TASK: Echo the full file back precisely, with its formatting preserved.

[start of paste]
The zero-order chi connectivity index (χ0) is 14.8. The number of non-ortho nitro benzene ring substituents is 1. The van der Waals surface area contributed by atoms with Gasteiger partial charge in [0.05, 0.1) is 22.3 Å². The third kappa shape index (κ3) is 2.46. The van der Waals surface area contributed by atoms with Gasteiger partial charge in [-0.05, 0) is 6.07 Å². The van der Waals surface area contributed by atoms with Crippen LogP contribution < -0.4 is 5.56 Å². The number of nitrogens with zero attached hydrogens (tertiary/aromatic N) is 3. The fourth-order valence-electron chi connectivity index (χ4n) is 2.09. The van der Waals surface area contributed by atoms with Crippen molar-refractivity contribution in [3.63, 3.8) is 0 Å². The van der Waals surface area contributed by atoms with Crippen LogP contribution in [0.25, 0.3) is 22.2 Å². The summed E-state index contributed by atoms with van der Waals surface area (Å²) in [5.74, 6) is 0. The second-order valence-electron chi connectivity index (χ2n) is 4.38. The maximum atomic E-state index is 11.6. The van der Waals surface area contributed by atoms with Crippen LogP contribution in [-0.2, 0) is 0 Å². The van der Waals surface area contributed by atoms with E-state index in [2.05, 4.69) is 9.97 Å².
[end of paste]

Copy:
The zero-order chi connectivity index (χ0) is 14.8. The number of non-ortho nitro benzene ring substituents is 1. The van der Waals surface area contributed by atoms with Gasteiger partial charge in [0.05, 0.1) is 22.3 Å². The third kappa shape index (κ3) is 2.46. The van der Waals surface area contributed by atoms with Gasteiger partial charge in [-0.05, 0) is 6.07 Å². The van der Waals surface area contributed by atoms with Crippen LogP contribution < -0.4 is 5.56 Å². The number of nitrogens with zero attached hydrogens (tertiary/aromatic N) is 3. The fourth-order valence-electron chi connectivity index (χ4n) is 2.09. The van der Waals surface area contributed by atoms with Crippen molar-refractivity contribution in [3.63, 3.8) is 0 Å². The van der Waals surface area contributed by atoms with Crippen LogP contribution in [0.25, 0.3) is 22.2 Å². The summed E-state index contributed by atoms with van der Waals surface area (Å²) in [5.74, 6) is 0. The second-order valence-electron chi connectivity index (χ2n) is 4.38. The maximum atomic E-state index is 11.6. The van der Waals surface area contributed by atoms with Crippen LogP contribution in [-0.2, 0) is 0 Å². The van der Waals surface area contributed by atoms with E-state index in [2.05, 4.69) is 9.97 Å².